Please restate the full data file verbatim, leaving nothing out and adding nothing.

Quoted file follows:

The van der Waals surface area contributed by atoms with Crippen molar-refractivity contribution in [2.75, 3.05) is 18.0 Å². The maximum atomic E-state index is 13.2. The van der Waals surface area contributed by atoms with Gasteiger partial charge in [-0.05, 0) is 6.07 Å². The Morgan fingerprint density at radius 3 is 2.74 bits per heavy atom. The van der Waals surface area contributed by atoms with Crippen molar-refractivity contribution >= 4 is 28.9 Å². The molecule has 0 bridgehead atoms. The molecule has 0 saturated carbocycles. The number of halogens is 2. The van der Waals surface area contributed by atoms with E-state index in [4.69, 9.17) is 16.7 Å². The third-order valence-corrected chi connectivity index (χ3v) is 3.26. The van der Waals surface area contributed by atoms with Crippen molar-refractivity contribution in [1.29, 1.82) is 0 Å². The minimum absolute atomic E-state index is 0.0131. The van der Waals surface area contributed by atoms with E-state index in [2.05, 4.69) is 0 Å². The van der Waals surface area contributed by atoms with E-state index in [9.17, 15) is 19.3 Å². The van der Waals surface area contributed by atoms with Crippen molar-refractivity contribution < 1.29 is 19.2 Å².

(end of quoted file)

The van der Waals surface area contributed by atoms with Crippen molar-refractivity contribution in [2.75, 3.05) is 18.0 Å². The maximum atomic E-state index is 13.2. The van der Waals surface area contributed by atoms with Gasteiger partial charge in [-0.05, 0) is 6.07 Å². The Morgan fingerprint density at radius 3 is 2.74 bits per heavy atom. The van der Waals surface area contributed by atoms with Crippen molar-refractivity contribution >= 4 is 28.9 Å². The molecule has 0 bridgehead atoms. The molecule has 0 saturated carbocycles. The number of halogens is 2. The van der Waals surface area contributed by atoms with E-state index in [4.69, 9.17) is 16.7 Å². The third-order valence-corrected chi connectivity index (χ3v) is 3.26. The van der Waals surface area contributed by atoms with Crippen molar-refractivity contribution in [1.29, 1.82) is 0 Å². The minimum absolute atomic E-state index is 0.0131. The van der Waals surface area contributed by atoms with E-state index in [2.05, 4.69) is 0 Å². The van der Waals surface area contributed by atoms with E-state index in [9.17, 15) is 19.3 Å². The van der Waals surface area contributed by atoms with Crippen molar-refractivity contribution < 1.29 is 19.2 Å².